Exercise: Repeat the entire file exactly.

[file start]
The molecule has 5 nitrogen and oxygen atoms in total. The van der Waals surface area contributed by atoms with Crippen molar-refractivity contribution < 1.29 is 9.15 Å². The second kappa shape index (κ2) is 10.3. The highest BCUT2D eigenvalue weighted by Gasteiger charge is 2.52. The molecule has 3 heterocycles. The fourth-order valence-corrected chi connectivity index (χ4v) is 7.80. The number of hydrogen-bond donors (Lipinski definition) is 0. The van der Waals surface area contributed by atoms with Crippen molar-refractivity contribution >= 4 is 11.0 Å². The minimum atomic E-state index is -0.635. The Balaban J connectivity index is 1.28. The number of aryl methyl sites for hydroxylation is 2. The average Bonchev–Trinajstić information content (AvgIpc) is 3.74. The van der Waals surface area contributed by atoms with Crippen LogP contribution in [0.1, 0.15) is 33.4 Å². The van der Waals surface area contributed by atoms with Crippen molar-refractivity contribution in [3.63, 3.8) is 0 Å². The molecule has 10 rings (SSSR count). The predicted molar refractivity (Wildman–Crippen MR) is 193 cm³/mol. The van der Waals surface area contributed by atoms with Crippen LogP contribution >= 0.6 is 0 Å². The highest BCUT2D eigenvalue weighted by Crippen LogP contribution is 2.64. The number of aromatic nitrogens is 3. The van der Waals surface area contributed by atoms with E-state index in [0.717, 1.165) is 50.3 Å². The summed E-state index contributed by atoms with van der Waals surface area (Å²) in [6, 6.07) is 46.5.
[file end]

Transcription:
The molecule has 5 nitrogen and oxygen atoms in total. The van der Waals surface area contributed by atoms with Crippen molar-refractivity contribution < 1.29 is 9.15 Å². The second kappa shape index (κ2) is 10.3. The highest BCUT2D eigenvalue weighted by Gasteiger charge is 2.52. The molecule has 3 heterocycles. The fourth-order valence-corrected chi connectivity index (χ4v) is 7.80. The number of hydrogen-bond donors (Lipinski definition) is 0. The van der Waals surface area contributed by atoms with Crippen molar-refractivity contribution >= 4 is 11.0 Å². The minimum atomic E-state index is -0.635. The Balaban J connectivity index is 1.28. The number of aryl methyl sites for hydroxylation is 2. The average Bonchev–Trinajstić information content (AvgIpc) is 3.74. The van der Waals surface area contributed by atoms with Crippen LogP contribution in [0.1, 0.15) is 33.4 Å². The van der Waals surface area contributed by atoms with Crippen molar-refractivity contribution in [3.63, 3.8) is 0 Å². The molecule has 10 rings (SSSR count). The predicted molar refractivity (Wildman–Crippen MR) is 193 cm³/mol. The van der Waals surface area contributed by atoms with Crippen LogP contribution >= 0.6 is 0 Å². The highest BCUT2D eigenvalue weighted by Crippen LogP contribution is 2.64. The number of aromatic nitrogens is 3. The van der Waals surface area contributed by atoms with E-state index in [0.717, 1.165) is 50.3 Å². The summed E-state index contributed by atoms with van der Waals surface area (Å²) in [6, 6.07) is 46.5.